Nicholas won the 250 race on the TD1A that day at Meadowdale, becoming the first rider to win a 250 national on a Yamaha. “I felt sort of guilty,” Nicolas said. “That little two-stroke was so fast compared to the Harley Sprints. [Gary] Nixon and [George] Roeder were on Sprints and I just walked away from them.”
In the 150-Mile National Nicholas didn’t have it so easy. Riding the unfaired BSA, he battled Dick Hammer riding a Harley KR with a full fairing. The two battled wheel to wheel most of the way with Nicolas nervous running the under-geared BSA up to 120 mph, singing the motor past redline to 8000 rpm in Hammer’s draft.
The high-speed circuit took its toll on fuel consumption. Nicholas had to pit for fuel. “That BSA only had a five-gallon tank versus the Harley’s big hand fabricated eight gallon tanks,” he explained. “That pit stop cost me about 30 seconds and I started chipping away at Dick’s lead and I had it down to about 13 seconds with a few laps to go, but he had me covered.”
But the race took a sudden turn when Hammer ran off the track with two laps to go. His Harley suffered a flat rear tire. He pulled in the pits, but his crew waved him on and he limped home to second slithering around with a completely flat tire.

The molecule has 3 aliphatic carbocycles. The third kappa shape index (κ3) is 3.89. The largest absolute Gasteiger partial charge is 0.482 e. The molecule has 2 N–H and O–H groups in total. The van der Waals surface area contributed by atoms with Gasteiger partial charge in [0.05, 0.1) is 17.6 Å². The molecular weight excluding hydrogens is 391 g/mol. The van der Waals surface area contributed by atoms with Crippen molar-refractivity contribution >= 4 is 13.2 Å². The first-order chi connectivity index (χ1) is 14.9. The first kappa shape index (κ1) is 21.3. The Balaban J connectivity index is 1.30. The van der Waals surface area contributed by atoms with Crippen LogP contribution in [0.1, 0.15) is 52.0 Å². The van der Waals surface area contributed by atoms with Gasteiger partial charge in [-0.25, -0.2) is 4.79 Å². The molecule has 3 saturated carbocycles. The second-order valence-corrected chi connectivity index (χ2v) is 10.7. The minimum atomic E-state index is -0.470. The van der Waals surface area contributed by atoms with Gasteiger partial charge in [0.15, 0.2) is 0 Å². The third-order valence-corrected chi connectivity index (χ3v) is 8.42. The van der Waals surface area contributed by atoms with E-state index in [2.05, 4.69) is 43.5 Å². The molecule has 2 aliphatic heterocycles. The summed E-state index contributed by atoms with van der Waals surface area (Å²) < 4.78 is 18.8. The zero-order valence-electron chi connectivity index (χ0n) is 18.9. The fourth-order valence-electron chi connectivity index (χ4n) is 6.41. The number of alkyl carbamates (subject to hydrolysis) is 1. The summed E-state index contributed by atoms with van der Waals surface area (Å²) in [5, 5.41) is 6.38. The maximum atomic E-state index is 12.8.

Remnants of the old Meadowdale racing surface remained in 2006. (Larry Lawrence photo)
Nicholas’ double marked the first time a rider won both the National and 250 race on the same weekend.
The Meadowdale race lasted for two more years. Mann won both the 1964 and ‘65 races on Matchless racers. In ’64 Hammer had it won until a shift lever broke. In ’65 lady luck was with Mann again.
Roeder was leading with a 20-second lead until his bike began sputtering on the final lap. Three turns from the checkered flag Roeder’s Harley rolled to a stop and Mann zoomed by to win the final national held at Meadowdale.
By the mid-1960s things were not going well financially with the circuit. An unpaid contractor smashed his bulldozer through a guardrail in the middle of an SCCA race. Barely 10 years after the track was built it fell into disrepair and closed for good in 1969. Today Meadowdale’s grounds are a forest preserve and weed-infested remnants of the original pavement still exist.
Walking the grounds you can easily make out the course and some guardrail posts remain. The Monza Wall was leveled years ago and little of the infrastructure remains, expect for an old landmark – a grain silo with a faded Pure Gasoline logo painted on the top.
Meadowdale will always be remembered by those fearless riders who braved its steep Monza Wall. Tracks like Meadowdale helped move along the trend of European-style road racing in America. The sport quickly gained momentum, which eventually led to a separate AMA national road racing championship by 1976.